KANGAS, Brian (25 Dolan Road, Millbury, MA, 01527, US)
HEDBERG, Herbert, J. (167 S. Washington Street, N. Attleboro, MA, 02760, US)
KANGAS, Brian (25 Dolan Road, Millbury, MA, 01527, US)
CLAIMS 1. A sample drying system comprising: a centrifuge defining a central axis about which the sample carrier rotates; at lest one sample container, holding a sample to be dried, positioned radially with respect to the central axis, wherein the sample container defines an opening substantially facing the central axis; a drying gas, a flow pathway for the drying gas wherein the flow pathway includes an opening proximate the central axis and an exit adjacent to the at least one sample container opening; wherein when the sample carrier is rotating, the drying gas enters the flow pathway opening and is driven radially along the flow pathway to the opening of the at least one sample container; wherein the drying gas is driven to the sample to be dried; wherein the drying gas picks up volatile solvent molecules and carries them out of the sample container.
2. The sample drying system of claim 1 wherein the flow pathway comprises a fan and a drive system, wherein the rotating speed of the fan may be made different from the rotating speed of the centrifuge.
3. The sample drying system of claim 1 further comprising a deflection panel located at the exit of the flow pathway, wherein the deflection panel directs the drying gas into the sample container using about one half of the sample container opening.
4. The sample drying system of claim 1 further comprising a controlled blockage in the flow pathway wherein the volume of drying gas entering the at least one sample container is correspondingly controlled.
5. The sample drying system of claim 1 further comprising controlled leakage openings along the flow pathway wherein the volume of drying gas entering the at least one sample container is correspondingly controlled.
6. The sample drying system of claim 1 further comprising an entrance port through which drying gas is introduced into the centrifuge system, and an exit port through which the drying gas and volatile solvent molecules exit the centrifuge.
7. The sample drying system of claim 6 wherein the volume of drying gas entering the system is controlled to reduce drying gas consumption with respect to the volume of drying gas and volatile solvent molecules exiting the system, wherein the drying gas consumption is balanced with the drying time of the sample.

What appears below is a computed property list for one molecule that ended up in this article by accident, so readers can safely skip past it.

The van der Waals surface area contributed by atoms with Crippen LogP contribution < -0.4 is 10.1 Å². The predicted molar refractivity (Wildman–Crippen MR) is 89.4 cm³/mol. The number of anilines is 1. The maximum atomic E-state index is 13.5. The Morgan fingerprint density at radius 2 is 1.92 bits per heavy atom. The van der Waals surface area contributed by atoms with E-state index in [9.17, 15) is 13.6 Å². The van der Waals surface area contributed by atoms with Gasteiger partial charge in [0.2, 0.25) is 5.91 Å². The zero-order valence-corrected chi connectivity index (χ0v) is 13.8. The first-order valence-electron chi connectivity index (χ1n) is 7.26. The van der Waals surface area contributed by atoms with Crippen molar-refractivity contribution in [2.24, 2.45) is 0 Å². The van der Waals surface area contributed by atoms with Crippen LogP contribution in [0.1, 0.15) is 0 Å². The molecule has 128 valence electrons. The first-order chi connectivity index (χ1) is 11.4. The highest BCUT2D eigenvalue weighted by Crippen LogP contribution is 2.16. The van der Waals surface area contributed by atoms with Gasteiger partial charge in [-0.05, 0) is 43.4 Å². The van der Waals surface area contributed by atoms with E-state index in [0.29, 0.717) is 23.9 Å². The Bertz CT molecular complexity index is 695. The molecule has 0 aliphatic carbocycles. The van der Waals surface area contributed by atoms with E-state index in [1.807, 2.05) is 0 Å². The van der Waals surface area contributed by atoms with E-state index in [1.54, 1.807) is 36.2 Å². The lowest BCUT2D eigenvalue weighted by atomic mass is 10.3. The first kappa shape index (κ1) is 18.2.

8. The sample drying system of claim 5 further comprising a cold trap, wherein the drying gas and volatile molecules exit the sample drying system and enter the cold trap, wherein the volatile molecules condense within the cold trap and the drying gas is returned to the entrance port
9. The sample drying system of claim 5 wherein the entrance port comprises a venturi-style port centered such that the blow down gas enters along the central axis.
10. The sample drying system of claim 1 further comprising a plurality of sample containers distributed radially around the central axis, the plurality defining generally a first disk shaped plane about the central axis
11. The sample drying system of claim 10 further comprising at least a second plurality of sample containers distributed radially around the central axis, the at second plurality of sample containers defining at least a second disk shaped plane about the central axis, wherein the at least a second disk shaped plane is offset axially with respect to the first disk shaped plane, and wherein there is a flow pathway to the opening of the second plurality of sample containers.
12. The sample drying system of claim 1 wherein the at least one sample container is
a tube with an opening at one end, and wherein the drying gas flow rate into the tube container is greater than 2.0 liters per minute.
13. The sample drying system of claim 12 wherein the flow rate of the drying gas sweeps out volatile solvents but the centrifugal force of the rotating sample carrier maintains sample yield and purity.